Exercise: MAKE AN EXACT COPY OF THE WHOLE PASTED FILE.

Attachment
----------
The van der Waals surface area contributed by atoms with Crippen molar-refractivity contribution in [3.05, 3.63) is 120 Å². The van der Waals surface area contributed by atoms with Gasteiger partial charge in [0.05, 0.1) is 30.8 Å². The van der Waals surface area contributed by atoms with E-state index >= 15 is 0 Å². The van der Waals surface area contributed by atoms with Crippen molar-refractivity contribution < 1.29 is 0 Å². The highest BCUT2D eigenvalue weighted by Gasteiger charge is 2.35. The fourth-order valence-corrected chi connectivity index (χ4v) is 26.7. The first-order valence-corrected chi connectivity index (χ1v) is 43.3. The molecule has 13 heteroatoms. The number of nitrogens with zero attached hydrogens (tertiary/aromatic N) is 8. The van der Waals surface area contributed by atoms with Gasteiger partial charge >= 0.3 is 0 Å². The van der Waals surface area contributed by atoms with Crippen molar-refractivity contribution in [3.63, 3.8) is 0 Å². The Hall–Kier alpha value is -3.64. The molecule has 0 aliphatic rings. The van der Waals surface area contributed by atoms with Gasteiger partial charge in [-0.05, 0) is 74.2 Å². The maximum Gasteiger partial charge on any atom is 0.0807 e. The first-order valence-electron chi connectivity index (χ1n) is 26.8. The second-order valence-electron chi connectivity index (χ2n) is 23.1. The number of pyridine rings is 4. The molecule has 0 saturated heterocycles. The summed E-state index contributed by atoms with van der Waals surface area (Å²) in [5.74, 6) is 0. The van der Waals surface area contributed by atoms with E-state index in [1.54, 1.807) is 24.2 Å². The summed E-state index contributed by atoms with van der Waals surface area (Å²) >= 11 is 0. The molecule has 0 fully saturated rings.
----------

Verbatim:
The van der Waals surface area contributed by atoms with Crippen molar-refractivity contribution in [3.05, 3.63) is 120 Å². The van der Waals surface area contributed by atoms with Gasteiger partial charge in [0.05, 0.1) is 30.8 Å². The van der Waals surface area contributed by atoms with E-state index >= 15 is 0 Å². The van der Waals surface area contributed by atoms with Crippen molar-refractivity contribution < 1.29 is 0 Å². The highest BCUT2D eigenvalue weighted by Gasteiger charge is 2.35. The fourth-order valence-corrected chi connectivity index (χ4v) is 26.7. The first-order valence-corrected chi connectivity index (χ1v) is 43.3. The molecule has 13 heteroatoms. The number of nitrogens with zero attached hydrogens (tertiary/aromatic N) is 8. The van der Waals surface area contributed by atoms with Gasteiger partial charge >= 0.3 is 0 Å². The van der Waals surface area contributed by atoms with Crippen molar-refractivity contribution in [3.63, 3.8) is 0 Å². The Hall–Kier alpha value is -3.64. The molecule has 0 aliphatic rings. The van der Waals surface area contributed by atoms with Gasteiger partial charge in [-0.05, 0) is 74.2 Å². The maximum Gasteiger partial charge on any atom is 0.0807 e. The first-order valence-electron chi connectivity index (χ1n) is 26.8. The second-order valence-electron chi connectivity index (χ2n) is 23.1. The number of pyridine rings is 4. The molecule has 0 saturated heterocycles. The summed E-state index contributed by atoms with van der Waals surface area (Å²) in [5.74, 6) is 0. The van der Waals surface area contributed by atoms with E-state index in [1.54, 1.807) is 24.2 Å². The summed E-state index contributed by atoms with van der Waals surface area (Å²) >= 11 is 0. The molecule has 0 fully saturated rings.